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Silent Night – Review of 2018 Glimmerglass festival production

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Silent Night is one of the most moving operas that I have ever seen.
The silent night of the title of the opera is not the well-known Yuletide carol but a truce among Scottish, French and German soldiers on Christmas Eve 2014 to stop killing each other on the Western Front.
Kevin Puts’ opera to a libretto by Mark Campbell tells a moving story about humanity and decency in the midst of brutality. It is a paean to humanity and a condemnation of our species.
Campbell has woven several personal stories involving soldiers and officers of the warring armies around the national conflicts that brought these people to the war for the sole purpose of killing each other.
Director Tomer Zvulun has staged a superb production that captures the horror and senselessness of war and the human decency that can rise above it.
The Glimmerglass Festival stage is divided into three sections, one on top of the other, and they are occupied by Scottish, French and German platoons. The men are patriots and fighting for their countries. They are convinced of their righteousness and want to kill their enemy.
On the personal side, there are two Scottish brothers, William (Maxwell Levy) and Jonathan (Christian Sanders), who volunteer for service. But William is killed by the Germans and Jonathan, filled with hatred, promises to take revenge.
Nikolaus Sprink (Arnold Livingston Geis) and Anna Sorensen (Mary Evelyn Hangley) are singers with the Berlin Opera and he is conscripted into the German army. He is a good singer but a bad soldier. She is conscripted to sing for the Crown Prince who is camped in a nearby chalet on Christmas Eve and Nikolaos is sent to do the same. The two lovers are reconciled but how and where they will end up is another question.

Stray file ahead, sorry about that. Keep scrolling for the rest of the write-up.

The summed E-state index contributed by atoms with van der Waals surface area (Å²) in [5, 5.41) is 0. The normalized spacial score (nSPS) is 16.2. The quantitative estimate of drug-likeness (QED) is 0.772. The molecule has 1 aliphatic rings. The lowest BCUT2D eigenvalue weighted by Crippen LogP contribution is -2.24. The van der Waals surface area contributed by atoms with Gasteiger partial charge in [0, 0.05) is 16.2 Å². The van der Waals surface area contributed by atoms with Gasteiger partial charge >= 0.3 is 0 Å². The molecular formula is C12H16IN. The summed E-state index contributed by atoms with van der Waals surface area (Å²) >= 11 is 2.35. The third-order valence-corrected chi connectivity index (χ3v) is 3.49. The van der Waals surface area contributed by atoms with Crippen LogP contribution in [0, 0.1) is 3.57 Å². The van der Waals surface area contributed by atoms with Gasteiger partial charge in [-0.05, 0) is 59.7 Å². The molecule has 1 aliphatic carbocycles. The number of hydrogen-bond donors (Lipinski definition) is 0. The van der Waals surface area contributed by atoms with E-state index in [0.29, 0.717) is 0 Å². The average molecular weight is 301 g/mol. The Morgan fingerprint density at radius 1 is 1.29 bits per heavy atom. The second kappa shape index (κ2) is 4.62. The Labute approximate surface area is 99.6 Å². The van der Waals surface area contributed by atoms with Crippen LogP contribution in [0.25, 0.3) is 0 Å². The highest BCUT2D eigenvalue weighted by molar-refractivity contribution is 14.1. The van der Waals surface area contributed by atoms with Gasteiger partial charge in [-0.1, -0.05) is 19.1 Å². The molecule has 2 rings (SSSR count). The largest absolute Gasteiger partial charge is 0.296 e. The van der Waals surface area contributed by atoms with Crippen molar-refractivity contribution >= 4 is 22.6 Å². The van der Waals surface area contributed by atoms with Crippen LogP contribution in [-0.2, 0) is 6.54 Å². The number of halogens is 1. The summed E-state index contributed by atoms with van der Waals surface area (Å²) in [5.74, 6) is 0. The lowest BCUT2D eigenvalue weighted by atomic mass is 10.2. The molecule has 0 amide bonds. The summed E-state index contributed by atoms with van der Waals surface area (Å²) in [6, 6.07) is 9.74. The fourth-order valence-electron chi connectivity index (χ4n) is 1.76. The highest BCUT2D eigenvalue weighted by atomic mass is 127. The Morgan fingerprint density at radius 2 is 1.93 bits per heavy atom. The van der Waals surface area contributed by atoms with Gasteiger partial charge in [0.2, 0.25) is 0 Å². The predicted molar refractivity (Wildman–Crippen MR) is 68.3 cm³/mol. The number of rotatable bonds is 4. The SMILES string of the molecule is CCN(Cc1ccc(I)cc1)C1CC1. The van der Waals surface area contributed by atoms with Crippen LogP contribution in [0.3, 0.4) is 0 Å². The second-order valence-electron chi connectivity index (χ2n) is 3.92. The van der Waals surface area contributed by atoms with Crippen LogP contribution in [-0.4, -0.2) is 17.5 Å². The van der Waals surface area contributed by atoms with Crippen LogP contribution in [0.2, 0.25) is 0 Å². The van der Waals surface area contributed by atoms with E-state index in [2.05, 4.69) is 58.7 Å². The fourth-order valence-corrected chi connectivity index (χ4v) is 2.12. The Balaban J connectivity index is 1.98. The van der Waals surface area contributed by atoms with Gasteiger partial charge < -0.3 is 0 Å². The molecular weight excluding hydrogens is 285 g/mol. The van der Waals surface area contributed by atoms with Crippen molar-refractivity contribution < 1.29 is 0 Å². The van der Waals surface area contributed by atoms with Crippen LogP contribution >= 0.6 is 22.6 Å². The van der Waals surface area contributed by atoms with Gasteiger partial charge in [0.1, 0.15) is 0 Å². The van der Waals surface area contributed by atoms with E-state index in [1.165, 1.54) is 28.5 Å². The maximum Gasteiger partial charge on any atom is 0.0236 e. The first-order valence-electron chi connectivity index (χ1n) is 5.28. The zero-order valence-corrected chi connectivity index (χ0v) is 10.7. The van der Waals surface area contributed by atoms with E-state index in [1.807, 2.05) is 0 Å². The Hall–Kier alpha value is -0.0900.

Lieutenant Audebert (Michael Miller), the son of an officer, has enlisted in the French army leaving his pregnant wife behind. These are the central personal stories that are weaved into the temporary truce that miraculously happens on that Christmas Eve.
As the soldiers are shooting at each other, they realize that their enemies are people, that they have everything in common and no reason to kill each other despite the fervent patriotism and self-righteousness that they have been indoctrinated with.
During the evening the men from the three nations drink, exchange pleasantries, eat and have a good time together. In the morning hostilities are about to resume, but, again miraculously, they decide to extend the truce for a few hours in order to bury the dead.
Puts’ score is an exquisite piece of music, expressive, moving, approachable, dramatic and occasionally dissonant. Campbell’s libretto is based on the screenplay of the film Joyeux Noël by Christian Carion. The opera is sung in the three languages of the combatants with some Latin. It was commissioned by the Minnesota Opera and premiered in 2011.
One of the most moving scenes in the opera occurs when Father Palmer (William Clay Thompson), a Scottish cleric performs a Christmas service and all the soldiers join in. The German Lieutenant Horstmayer (Michael Hewitt) joins in for his first such service. He is a Jew. That means he is not a “real” German and the opera prepares us for what will happen to the Jews of Europe in the future.
The commanding officers take an extremely dim view of the truce. The Kronprinz, the British Major (Dale Travis) and the French General (Timothy Bruno) punish the junior officers involved in the truce and make sure that no such eventhappens again. As Campbell puts it succinctly “war is not sustainable when you come to know your enemy as a person.”
Although there are some atrocious accents as the singers try to manage Scottish, German and French intonations, the opera is well sung and affectively acted.
Nicole Paiement conducted the Glimmerglass Festival Orchestra and Chorus in what is, I can only repeat, one of the most moving productions I have ever seen.